PONTE VEDRA BEACH — On Wednesday, Scott Piercy played a practice round at TPC Sawgrass in an outfit that is unusual for any player on the PGA Tour much less one who has won four times and earned more than $20 million in career money: He was logo-less. A day later, in the opening round of the Players Championship, he wore another nondescript getup that he bought from a store devoid of the usual variety of company names that typically adorn hats, shirts and sleeves to Nascar-like levels.
This is the new reality for the 41-year-old, who a week ago posted a homophobic meme on Instagram about former Democratic presidential candidate Pete Buttigieg, who is openly gay, and another referencing far-right conspiracy theorists of QAnon, which is believed by federal officials to be linked to domestic terrorism. In the aftermath of those posts, Piercy took to social media again and said that he wanted to “apologize if any of my recent story posts have been offensive” and that he will “do better.”
But the damage was already done. He was soon dropped by all five of his sponsors, including Titleist, FootJoy and J Lindeberg.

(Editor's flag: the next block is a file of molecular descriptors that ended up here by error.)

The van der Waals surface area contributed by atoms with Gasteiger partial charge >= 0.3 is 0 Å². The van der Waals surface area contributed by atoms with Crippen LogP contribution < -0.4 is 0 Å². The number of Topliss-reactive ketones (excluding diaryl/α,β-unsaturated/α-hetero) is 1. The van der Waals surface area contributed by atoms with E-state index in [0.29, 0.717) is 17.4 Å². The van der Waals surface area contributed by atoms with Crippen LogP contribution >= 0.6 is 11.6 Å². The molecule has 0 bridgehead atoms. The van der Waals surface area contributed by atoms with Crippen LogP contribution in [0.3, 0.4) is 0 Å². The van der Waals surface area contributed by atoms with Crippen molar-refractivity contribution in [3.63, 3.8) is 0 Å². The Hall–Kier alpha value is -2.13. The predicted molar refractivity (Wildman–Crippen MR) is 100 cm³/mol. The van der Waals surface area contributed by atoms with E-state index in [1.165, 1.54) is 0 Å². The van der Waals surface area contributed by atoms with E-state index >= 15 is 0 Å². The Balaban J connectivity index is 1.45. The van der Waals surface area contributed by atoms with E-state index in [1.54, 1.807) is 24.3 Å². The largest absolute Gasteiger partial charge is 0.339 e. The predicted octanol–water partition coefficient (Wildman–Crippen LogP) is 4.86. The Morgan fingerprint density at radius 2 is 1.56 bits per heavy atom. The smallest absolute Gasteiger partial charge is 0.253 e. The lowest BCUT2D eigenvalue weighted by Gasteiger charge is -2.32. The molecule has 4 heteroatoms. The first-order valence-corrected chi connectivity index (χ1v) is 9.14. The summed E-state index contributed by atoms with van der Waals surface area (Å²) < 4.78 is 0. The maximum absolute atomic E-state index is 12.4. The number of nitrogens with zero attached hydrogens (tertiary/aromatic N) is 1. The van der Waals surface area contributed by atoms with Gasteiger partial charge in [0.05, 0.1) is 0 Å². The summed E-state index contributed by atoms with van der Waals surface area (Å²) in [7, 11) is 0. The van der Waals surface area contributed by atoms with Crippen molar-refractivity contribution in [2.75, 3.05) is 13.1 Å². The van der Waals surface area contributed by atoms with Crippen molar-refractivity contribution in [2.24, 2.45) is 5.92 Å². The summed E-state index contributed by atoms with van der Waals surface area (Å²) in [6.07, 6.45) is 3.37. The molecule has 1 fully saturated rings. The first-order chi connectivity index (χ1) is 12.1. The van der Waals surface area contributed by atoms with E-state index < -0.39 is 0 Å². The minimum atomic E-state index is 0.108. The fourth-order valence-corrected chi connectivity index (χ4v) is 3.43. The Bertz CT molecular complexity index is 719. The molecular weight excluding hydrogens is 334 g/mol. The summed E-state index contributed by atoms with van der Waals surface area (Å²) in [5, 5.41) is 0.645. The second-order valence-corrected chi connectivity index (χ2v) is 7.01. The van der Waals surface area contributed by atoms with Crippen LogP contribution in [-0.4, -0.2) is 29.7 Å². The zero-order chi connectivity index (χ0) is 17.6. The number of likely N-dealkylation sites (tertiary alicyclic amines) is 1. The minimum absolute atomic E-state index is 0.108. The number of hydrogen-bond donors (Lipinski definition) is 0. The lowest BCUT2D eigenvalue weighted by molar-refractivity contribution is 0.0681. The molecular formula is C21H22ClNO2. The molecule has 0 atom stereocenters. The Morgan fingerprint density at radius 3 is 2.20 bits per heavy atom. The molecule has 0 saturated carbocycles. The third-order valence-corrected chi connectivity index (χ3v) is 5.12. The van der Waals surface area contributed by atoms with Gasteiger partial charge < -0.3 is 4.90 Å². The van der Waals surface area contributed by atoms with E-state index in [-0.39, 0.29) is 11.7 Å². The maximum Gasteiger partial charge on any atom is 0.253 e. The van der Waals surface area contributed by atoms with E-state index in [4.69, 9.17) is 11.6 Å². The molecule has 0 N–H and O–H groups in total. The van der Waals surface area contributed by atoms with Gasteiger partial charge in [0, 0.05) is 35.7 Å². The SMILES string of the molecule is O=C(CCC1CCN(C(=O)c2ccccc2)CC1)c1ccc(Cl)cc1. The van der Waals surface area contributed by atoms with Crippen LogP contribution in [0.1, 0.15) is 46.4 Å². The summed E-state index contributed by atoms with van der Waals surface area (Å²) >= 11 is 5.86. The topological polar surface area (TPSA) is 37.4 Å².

“Yeah [it has been tough week],” Piercy said after his opening round at TPC Sawgrass. “People got the wrong idea of me.”
Thursday’s round was emblematic of the unsettling few days Piercy has experienced of late. After missing the cut last week at the Arnold Palmer Invitational in his first start since the initial posts, he mixed five birdies with five bogeys en route to an even-par 72 on an otherwise warm and sunny day at TPC Sawgrass.
“I drove it well, but made three bogeys with wedges from the middle of the fairway,” he said. “As a top PGA Tour player, you can’t do that.”
Of course it also hurts to make the sort of mistakes that Piercy did with his social-media posts—he lost a reported $2 million as a result. An apology using the word “if” probably didn’t help matters.
His actions also drew the attention of the PGA Tour. On Wednesday, commissioner Jay Monahan addressed Piercy’s posts.
“My reaction was one of significant disappointment” Monahan said. "That post does not convey the values that we have as a Tour, and certainly doesn't convey our interest in making certain that golf is inclusive for all, an inclusive sport for all ... that post itself is a violation of our policy.”
Although the tour does not disclose fines or punishments, there are regulations for members that address unbecoming conduct, and the commissioner has the ability to hand out punishments.
“I'm not going to speak to the disciplinary action or the disciplinary side of this, but it's something that we take very seriously,” Monahan said. “He knows that. I think [Piercy] at some point in time will address that.”
For now, though, Piercy would prefer to just focus on playing golf.
“I’ll address it at a later date,” he said. “I’ve said I’m really sorry, and I’ve apologized once for it [but] that’s on me.”